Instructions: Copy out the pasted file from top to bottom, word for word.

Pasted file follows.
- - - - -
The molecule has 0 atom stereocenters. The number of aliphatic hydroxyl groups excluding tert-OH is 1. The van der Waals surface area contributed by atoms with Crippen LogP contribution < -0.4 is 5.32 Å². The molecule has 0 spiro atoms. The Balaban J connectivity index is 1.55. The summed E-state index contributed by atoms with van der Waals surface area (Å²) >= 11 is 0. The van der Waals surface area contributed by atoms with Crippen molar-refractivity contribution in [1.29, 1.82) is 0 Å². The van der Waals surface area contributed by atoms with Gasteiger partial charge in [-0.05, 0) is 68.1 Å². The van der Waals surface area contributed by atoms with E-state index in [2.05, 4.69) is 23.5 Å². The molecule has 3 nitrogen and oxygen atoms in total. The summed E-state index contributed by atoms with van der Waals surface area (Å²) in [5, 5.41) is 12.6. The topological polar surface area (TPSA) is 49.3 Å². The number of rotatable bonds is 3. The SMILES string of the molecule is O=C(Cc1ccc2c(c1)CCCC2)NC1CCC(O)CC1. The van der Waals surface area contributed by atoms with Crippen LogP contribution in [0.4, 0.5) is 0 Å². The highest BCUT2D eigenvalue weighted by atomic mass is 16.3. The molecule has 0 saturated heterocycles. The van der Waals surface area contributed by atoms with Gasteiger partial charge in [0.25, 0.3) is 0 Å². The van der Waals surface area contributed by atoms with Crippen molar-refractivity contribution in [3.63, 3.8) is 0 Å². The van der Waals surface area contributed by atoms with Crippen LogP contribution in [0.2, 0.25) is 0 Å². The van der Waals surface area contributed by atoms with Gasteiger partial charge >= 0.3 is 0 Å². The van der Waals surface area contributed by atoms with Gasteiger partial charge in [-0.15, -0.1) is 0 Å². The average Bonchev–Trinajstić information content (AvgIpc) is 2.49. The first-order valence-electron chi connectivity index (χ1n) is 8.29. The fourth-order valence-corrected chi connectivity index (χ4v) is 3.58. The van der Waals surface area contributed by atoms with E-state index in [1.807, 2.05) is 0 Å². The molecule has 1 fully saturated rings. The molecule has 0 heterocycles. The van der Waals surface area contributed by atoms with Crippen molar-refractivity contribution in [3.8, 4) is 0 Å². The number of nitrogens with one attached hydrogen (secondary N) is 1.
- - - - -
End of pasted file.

The molecule has 0 atom stereocenters. The number of aliphatic hydroxyl groups excluding tert-OH is 1. The van der Waals surface area contributed by atoms with Crippen LogP contribution < -0.4 is 5.32 Å². The molecule has 0 spiro atoms. The Balaban J connectivity index is 1.55. The summed E-state index contributed by atoms with van der Waals surface area (Å²) >= 11 is 0. The van der Waals surface area contributed by atoms with Crippen molar-refractivity contribution in [1.29, 1.82) is 0 Å². The van der Waals surface area contributed by atoms with Gasteiger partial charge in [-0.05, 0) is 68.1 Å². The van der Waals surface area contributed by atoms with E-state index in [2.05, 4.69) is 23.5 Å². The molecule has 3 nitrogen and oxygen atoms in total. The summed E-state index contributed by atoms with van der Waals surface area (Å²) in [5, 5.41) is 12.6. The topological polar surface area (TPSA) is 49.3 Å². The number of rotatable bonds is 3. The SMILES string of the molecule is O=C(Cc1ccc2c(c1)CCCC2)NC1CCC(O)CC1. The van der Waals surface area contributed by atoms with Crippen LogP contribution in [0.4, 0.5) is 0 Å². The highest BCUT2D eigenvalue weighted by atomic mass is 16.3. The molecule has 0 saturated heterocycles. The van der Waals surface area contributed by atoms with Gasteiger partial charge in [0.25, 0.3) is 0 Å². The van der Waals surface area contributed by atoms with Crippen molar-refractivity contribution in [3.63, 3.8) is 0 Å². The van der Waals surface area contributed by atoms with Crippen LogP contribution in [0.2, 0.25) is 0 Å². The van der Waals surface area contributed by atoms with Gasteiger partial charge >= 0.3 is 0 Å². The van der Waals surface area contributed by atoms with Gasteiger partial charge in [-0.15, -0.1) is 0 Å². The average Bonchev–Trinajstić information content (AvgIpc) is 2.49. The first-order valence-electron chi connectivity index (χ1n) is 8.29. The fourth-order valence-corrected chi connectivity index (χ4v) is 3.58. The van der Waals surface area contributed by atoms with E-state index in [1.807, 2.05) is 0 Å². The molecule has 1 fully saturated rings. The molecule has 0 heterocycles. The van der Waals surface area contributed by atoms with Crippen molar-refractivity contribution in [3.8, 4) is 0 Å². The number of nitrogens with one attached hydrogen (secondary N) is 1.